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The F-16 squadron at Volkel; Volkel, September 2, 2000

The Dutch F-16 Squadrons, part 1; Text and Photograph's by Alex van Noye

Volkel Air Base is nowadays the largest F-16 airbase of the Royal Netherlands Air Force. At Volkel are three operational squadrons and a test unit based. The operational squadrons, are; the 306 Photo Reconnaissance Squadron, the 311 Squadron and the 312 Squadron. The Test-Group KLu will soon leave to Leeuwarden.

The Test Group F-16 (TG-KLu) is not an operational squadron in the real sense of the word. All squadrons within the Royal Netherlands Air Force have the task of executing test missions with F-16s. However, the TG-KLu team at Volkel became larger and at some point it had a designated test F-16. This aircraft was used to perform tests which the USAF did not perform or in a different environment. In 1984, the first F-16A (J-646) was equipped with special wiring for this test missions. The aircraft was called "Orange Jumper" because of the orange which was used for the additional wiring. This color was chosen to prevent the test wiring and the regular F-16 wiring being changed swapped by accidence. Due to the extensive tests which had to be performed on the F-16, an F-16B (J-653) was also modified with test wiring. The first real integration test performed within the group was the testing of the AGM-65D Maverick. This missile was extensively tested in the period 1985-1986 at Volkel. At that time it was decided that the usability of the weapons was too low. To continue testing after the introduction of the MLU F-16s, all previously converted aircraft were brought back to normal operational F-16s. The F-16BM (J-066) was converted with the orange test equipment. The aircraft therefore also bears an orange kangaroo on the tail to show its current role as "Orange Jumper".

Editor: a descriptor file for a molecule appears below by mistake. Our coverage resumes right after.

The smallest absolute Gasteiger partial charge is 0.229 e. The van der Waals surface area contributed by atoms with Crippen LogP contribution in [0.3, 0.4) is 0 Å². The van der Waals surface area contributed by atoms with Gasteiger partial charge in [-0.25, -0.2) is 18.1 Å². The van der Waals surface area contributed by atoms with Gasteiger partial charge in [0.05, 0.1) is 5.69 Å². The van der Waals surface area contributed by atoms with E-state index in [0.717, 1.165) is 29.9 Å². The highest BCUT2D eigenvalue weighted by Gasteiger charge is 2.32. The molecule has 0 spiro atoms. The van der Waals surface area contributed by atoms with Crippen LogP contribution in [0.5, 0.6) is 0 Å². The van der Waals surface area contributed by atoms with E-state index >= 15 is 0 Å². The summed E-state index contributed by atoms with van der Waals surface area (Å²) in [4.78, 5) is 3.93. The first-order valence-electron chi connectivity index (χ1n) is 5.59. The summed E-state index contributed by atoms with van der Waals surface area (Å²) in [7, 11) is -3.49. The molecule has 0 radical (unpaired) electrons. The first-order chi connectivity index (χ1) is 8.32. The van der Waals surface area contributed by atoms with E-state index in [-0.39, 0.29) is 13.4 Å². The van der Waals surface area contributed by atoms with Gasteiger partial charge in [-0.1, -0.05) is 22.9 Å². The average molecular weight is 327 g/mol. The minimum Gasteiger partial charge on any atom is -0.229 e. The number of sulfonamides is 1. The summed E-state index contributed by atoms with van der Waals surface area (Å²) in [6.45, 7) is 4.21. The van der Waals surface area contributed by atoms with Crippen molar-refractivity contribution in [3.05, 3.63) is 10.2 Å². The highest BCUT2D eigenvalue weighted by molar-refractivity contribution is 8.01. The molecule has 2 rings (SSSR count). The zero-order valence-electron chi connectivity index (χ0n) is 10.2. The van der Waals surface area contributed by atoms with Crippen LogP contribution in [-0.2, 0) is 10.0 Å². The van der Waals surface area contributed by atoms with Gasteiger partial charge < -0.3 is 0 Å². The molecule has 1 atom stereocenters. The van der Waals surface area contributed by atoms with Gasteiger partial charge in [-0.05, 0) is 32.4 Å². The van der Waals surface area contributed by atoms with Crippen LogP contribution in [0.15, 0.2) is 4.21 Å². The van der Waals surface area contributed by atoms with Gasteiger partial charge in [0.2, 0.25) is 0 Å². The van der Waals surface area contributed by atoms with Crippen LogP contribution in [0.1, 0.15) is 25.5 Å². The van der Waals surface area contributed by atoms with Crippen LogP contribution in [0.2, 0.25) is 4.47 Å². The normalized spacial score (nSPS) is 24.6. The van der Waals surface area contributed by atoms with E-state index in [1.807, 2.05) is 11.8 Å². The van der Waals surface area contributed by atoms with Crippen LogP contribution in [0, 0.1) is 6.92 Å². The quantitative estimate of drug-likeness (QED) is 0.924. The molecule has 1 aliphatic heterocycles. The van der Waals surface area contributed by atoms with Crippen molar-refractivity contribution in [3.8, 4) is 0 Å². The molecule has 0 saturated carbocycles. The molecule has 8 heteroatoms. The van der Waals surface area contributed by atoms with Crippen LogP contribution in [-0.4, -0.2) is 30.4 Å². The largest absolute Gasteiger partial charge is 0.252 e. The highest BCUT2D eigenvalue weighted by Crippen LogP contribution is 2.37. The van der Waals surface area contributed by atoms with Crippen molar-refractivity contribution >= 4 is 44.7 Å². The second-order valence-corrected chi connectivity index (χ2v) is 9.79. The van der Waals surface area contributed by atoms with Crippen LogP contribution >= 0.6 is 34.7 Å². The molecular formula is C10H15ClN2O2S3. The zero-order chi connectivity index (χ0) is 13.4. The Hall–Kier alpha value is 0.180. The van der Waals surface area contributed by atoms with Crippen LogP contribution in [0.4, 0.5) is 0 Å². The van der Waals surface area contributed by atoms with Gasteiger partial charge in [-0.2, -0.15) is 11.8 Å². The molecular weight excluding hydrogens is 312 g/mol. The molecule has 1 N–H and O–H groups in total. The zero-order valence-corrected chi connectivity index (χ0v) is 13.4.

The 306 Squadron is the only photo reconnaissance squadron of the Royal Netherlands Air Force. No other tactical squadron has been equipped with aircraft types such as the F-84E, F-84G, RT-33 and RF-84F in the first years of the unit's existence. The 306 Photo Reconnaissance Squadron was founded at Volkel Air Base on September 17, 1954. The first weeks of the unit were spent on the English airbase RAF G├╝tersloh. On November 8, 1954, the squadron moved to RAF Laarbruch in Germany. After a stay of 3 years at the Laarbruch Air Base, the 306 Squadron was moved to the Deelen Air Base at the end of 1957. From 1964 until 1969 Twenthe Air

Base was the home base, where the 306 squadron was the only Dutch squadron equipped with the RF-104G Starfigther. The RF-104G was the special recce version of the F-104G. The aircraft originally had only three built-in daylight cameras. Later, the Starfighter also received the Orpheuspod under the fuselage with which the range of tasks was drastically expanded. In 1969, the squadron moved to its current location Volkel Air Base. The first F-16 for the 306 Squadron arrived at Volkel on February 18, 1983. Because of the special reconnaissance task of the unit, the F-16s of the 306 squadron were adapted to also carry the Orpheuspod like the Starfighter did. In 1997, it was decided to use the MARS pod (Medium Altitude Reconnaissance System). Only four of these pods were bought in the end. With the arrival of the MLU F-16, such a pod was no longer necessary, because all F-16s were equipped with LANTIRN. The squadron spell of the 306 Squadron is "Videre Vincere Est" which is translated as "To See is to Concur".